The Ambrones were part of a Germanic tribal alliance of Cimbri, Teutons and Ambrones that, according to Greek and Roman sources, migrated to the south-east before 100 BCE. Their original homeland could have been an area known as Amrun/Oomrang which was in the North Frisian Islands on the German North Sea. The Old English work Widsith mentions them as the Ymbre ruled over by Sceafhere, which would make them of the Ingwaeones having the same Divine Ancestor - Ingwe - as the English Tribes.
- Sigambrians (Sig-Ambrians).
The Ligurians are mentioned here because when the Ambrones moved through Gaul towards Rome, and with the Cimbri and Teutons attacked the Romans, these two peoples recognised each other as close kin. The Ligurians were tribal members in the Roman Legions. The name 'Ligurians' may well answer one of the problems we have here over the pre-Roman Germanic Tribes here in these islands.
We find areas such a 'Northumbria' (North-Umbria) or 'Northumberland' (North -Umberland' without these being explained by historians. There is also the area known as the 'Humber' and also 'Humberstone' in Leicester. The German himbra means 'farmer' if this has any significance. The name that the Welsh gave to what is now England is Lloegres, and the people Lloegrians, which is very close to Ligurians. This would explain why a Welsh text exclaims that the Lloegrians and the Coriniad fought with the invading Anglo-Saxons against the Britons. The Coriniad are the Coritani whose capital was Leicester, they were said in the Mabinogian to be a Germanic Tribe.
Tacitus mentions a tribal alliance called the 'Lugia', and the 'Lugs' were thought to have been Vandals. The Irish 'Lugh' may well be the origin of this tribe, and whether they were akin to the Ligurians we do not know. On the subject of the famous Germanic Tribe called the Vandals they were led by a pair of 'twins' called Ambri and Assi - coincidence? One account tells that Ambri and Sigambri encountered Alexandra the Great in Bactria, but I cannot confirm this I am afraid.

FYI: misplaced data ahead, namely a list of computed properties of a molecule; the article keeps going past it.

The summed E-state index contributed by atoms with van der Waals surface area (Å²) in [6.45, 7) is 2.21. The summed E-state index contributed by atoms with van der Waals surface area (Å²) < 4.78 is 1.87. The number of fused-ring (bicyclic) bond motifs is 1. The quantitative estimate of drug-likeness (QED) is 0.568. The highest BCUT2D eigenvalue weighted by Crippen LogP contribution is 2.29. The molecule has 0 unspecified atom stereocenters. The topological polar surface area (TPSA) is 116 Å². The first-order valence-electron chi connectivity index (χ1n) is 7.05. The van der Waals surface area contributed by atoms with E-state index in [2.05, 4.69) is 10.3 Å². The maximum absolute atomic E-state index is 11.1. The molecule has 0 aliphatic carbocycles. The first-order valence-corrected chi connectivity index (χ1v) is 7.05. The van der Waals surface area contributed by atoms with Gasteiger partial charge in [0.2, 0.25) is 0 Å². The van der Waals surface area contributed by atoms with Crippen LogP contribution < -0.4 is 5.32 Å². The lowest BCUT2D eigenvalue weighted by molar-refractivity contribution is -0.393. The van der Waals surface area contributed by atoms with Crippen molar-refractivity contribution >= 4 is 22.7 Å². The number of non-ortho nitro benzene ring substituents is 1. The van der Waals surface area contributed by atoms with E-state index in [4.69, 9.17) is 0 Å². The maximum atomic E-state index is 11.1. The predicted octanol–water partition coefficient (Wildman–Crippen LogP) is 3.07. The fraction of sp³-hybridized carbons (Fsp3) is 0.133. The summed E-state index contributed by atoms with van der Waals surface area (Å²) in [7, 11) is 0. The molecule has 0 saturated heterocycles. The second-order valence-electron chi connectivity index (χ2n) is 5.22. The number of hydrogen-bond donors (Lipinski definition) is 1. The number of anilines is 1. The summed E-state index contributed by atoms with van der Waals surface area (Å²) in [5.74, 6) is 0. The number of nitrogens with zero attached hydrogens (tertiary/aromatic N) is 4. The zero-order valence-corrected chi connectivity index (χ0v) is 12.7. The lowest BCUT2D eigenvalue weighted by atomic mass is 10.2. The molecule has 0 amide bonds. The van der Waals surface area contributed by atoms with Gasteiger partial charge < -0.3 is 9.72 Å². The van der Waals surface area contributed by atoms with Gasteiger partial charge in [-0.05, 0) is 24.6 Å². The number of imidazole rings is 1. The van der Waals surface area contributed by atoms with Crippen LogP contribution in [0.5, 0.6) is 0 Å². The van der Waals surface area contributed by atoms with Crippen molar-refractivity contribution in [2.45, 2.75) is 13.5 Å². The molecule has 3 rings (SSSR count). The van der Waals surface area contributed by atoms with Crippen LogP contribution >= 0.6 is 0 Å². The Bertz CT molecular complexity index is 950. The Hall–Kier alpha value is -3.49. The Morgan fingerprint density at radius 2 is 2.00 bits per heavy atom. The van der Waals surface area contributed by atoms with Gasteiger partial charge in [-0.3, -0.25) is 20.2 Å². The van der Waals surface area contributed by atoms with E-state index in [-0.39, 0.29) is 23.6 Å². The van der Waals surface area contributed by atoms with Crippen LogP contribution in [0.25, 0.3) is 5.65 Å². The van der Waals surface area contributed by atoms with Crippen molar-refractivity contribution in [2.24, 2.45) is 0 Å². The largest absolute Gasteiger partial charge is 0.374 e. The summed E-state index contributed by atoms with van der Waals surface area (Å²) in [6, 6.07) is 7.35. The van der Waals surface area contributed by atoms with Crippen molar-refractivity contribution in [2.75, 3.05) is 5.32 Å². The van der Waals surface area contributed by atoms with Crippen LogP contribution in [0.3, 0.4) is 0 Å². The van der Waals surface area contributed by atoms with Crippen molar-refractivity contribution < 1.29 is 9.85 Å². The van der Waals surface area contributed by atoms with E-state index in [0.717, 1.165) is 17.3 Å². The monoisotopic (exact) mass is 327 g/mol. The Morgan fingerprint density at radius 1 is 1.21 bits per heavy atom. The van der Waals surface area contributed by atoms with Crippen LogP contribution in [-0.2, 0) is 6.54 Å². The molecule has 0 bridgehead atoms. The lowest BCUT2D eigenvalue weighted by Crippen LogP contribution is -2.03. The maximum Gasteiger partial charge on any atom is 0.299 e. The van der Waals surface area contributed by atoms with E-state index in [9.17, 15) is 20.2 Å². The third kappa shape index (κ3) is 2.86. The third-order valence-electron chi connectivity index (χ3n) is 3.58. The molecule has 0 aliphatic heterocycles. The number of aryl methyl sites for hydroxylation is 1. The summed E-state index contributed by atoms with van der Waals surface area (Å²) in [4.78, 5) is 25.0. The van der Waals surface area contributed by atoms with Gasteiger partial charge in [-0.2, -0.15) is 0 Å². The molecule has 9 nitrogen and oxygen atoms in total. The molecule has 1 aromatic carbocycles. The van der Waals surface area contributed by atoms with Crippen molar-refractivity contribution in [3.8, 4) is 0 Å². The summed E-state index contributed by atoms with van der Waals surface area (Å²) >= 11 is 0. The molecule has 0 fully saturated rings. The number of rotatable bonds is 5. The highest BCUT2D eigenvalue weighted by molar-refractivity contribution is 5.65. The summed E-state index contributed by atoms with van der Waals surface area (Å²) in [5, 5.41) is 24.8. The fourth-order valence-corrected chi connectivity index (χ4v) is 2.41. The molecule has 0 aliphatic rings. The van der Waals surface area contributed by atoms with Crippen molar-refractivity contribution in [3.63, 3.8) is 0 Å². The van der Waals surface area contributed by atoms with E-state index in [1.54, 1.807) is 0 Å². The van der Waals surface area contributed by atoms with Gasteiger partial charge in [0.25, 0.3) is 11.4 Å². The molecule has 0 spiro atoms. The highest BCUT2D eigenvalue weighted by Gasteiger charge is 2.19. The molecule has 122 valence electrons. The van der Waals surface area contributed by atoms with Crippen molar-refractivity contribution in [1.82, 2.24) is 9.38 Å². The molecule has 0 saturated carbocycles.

Cumbria has always been seen as relating to the 'Cymru', the Welsh, but the Cimbri would be nearer to this name, although Wales was once called 'Cambria', although again this is not the same as 'Cymru'. The Cymru were said to have come from the 'Summerlands', thought to be around the Crimean area, so they may well have brought back with them some 'foreign' influences. In the Old Testament they may have been the 'House of Omri' (Bit Khymru in Assyrian) which ruled over Israel, perhaps explaining the Red Dragon found under a synagogue there. We should note that 'Cumbria' is a later name for 'Cumberland', which could have been 'Humberland'.
There is an area of Denmark called Himmerland which may be derived from the same roots as 'Humber', and there the Gundestrup Cauldron was found; Strabo described such a sacrificial cauldron of the Cimbri who were linked to the Ambrones. What we have to remember is that Roman and Celtic influence on the Germanic Tongue has made it possible to interchange the letters 'h' and 'c', as well as other sounds, so 'Cimbri' and '(H)Ambri' may well have been once one and the same. We have the two sounds 'Sigambri' and 'Sicambri' too, so the 'g' and 'c' cane be interchanged. This letter-change occurred with the 'Gangani' who became the 'Concani' when they moved from Ireland to Wales.